United Kingdom

The Copyright, Designs and Patents Act 1988 (c48) states the following in s 31(1):

‘Copyright in a work is not infringed by its incidental inclusion in an artistic work, sound recording, film or broadcast.’

The exception’s application is, however, limited in the case of a musical work, words spoken or sung with music, or so much of a sound recording, broadcast or cable programme as includes a musical work or such words. These shall not be regarded as incidentally included in another work if done deliberately (s 31(3)). How are these provisions interpreted? In IPC Magazines v MGN [1998] FSR 431 a television advertisement featured the front cover of a competitor’s magazine (a price comparison was made). It was said that the intention of the advertisement’s producers was irrelevant as far as the issue of incidental use was concerned (441). The court stated the correct inquiry to be whether the inclusion of the works concerned (the competing magazine’s masthead, layout and the relevant photographs) was ‘incidental’; that is, ‘casual’, ‘inessential’, ‘subordinate’ or ‘merely background’? (the submission of H Laddie, P Prescott and M Vitoria The Modern Law of Copyright and Designs 2ed (Butterworths 1995) at 138). It was said that the impact of the advertisement would be entirely lost if the front cover was not used. As the inclusion was an essential and important feature of the advertisement (441), the incidental use defence was rejected. The prominence of the part used was thus important.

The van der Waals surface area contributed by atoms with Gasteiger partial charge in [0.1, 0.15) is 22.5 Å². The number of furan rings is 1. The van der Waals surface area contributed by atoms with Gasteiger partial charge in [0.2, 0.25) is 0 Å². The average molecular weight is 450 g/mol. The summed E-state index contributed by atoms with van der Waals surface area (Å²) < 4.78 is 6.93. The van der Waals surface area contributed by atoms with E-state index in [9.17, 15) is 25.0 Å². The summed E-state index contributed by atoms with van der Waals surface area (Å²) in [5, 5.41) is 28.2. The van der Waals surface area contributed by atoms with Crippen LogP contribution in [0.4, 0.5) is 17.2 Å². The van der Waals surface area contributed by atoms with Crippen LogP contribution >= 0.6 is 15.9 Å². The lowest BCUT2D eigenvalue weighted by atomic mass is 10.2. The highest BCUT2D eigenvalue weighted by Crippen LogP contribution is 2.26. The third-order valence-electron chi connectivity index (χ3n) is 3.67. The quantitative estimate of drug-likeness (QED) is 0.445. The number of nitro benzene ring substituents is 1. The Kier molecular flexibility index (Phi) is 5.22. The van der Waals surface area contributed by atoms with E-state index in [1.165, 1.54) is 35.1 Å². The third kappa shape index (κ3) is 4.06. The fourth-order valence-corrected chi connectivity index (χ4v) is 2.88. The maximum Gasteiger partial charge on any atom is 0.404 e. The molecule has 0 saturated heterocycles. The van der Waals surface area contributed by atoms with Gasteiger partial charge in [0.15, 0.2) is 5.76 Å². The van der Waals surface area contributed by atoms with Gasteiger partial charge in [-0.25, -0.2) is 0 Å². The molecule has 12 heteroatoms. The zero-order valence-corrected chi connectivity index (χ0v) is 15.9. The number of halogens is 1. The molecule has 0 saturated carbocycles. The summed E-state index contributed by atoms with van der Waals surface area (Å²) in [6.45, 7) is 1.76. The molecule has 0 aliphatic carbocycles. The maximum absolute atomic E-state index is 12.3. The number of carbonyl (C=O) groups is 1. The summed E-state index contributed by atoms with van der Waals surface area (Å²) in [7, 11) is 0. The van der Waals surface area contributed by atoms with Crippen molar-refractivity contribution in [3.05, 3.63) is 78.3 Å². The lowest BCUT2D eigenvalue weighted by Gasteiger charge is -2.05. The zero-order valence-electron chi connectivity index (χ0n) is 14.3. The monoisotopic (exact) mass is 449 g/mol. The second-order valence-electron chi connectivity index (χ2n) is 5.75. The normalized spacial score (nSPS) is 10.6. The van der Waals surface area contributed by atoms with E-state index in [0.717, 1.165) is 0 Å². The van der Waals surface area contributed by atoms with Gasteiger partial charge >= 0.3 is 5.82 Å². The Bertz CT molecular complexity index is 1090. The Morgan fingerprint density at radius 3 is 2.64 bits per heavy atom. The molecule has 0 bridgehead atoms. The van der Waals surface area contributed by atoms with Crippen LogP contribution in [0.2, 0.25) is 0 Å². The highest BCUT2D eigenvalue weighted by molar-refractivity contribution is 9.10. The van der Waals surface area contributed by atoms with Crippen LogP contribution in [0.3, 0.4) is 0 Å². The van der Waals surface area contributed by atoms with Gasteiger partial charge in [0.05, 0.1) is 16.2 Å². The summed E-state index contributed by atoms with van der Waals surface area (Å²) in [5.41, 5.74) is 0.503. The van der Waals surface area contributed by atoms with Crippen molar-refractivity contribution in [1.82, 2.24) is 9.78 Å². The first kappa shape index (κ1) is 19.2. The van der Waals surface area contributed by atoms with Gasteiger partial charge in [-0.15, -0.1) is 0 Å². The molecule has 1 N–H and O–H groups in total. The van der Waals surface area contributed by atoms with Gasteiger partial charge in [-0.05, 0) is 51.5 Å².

In Football Association Premier League Ltd v Panini UK Ltd [2004] FSR 1 the respondent distributed collectible stickers depicting well-known soccer players. The photographs of the players showed, among others, the badges of the soccer clubs. It was stated that ‘incidental’ was not intended to mean ‘unintentional’, and when s 31(1) and (3) are read together, ‘incidental’ in the context of s 31(1) is not confined to unintentional or non-deliberate inclusion (11). If this were the case, s 31(3) would have been unnecessary (11). In turning down the appeal, the court stated that it was impossible to say that the inclusion of the badges was incidental as the inclusion was essential to the object for which the image of the player as it appears on the sticker was created (12).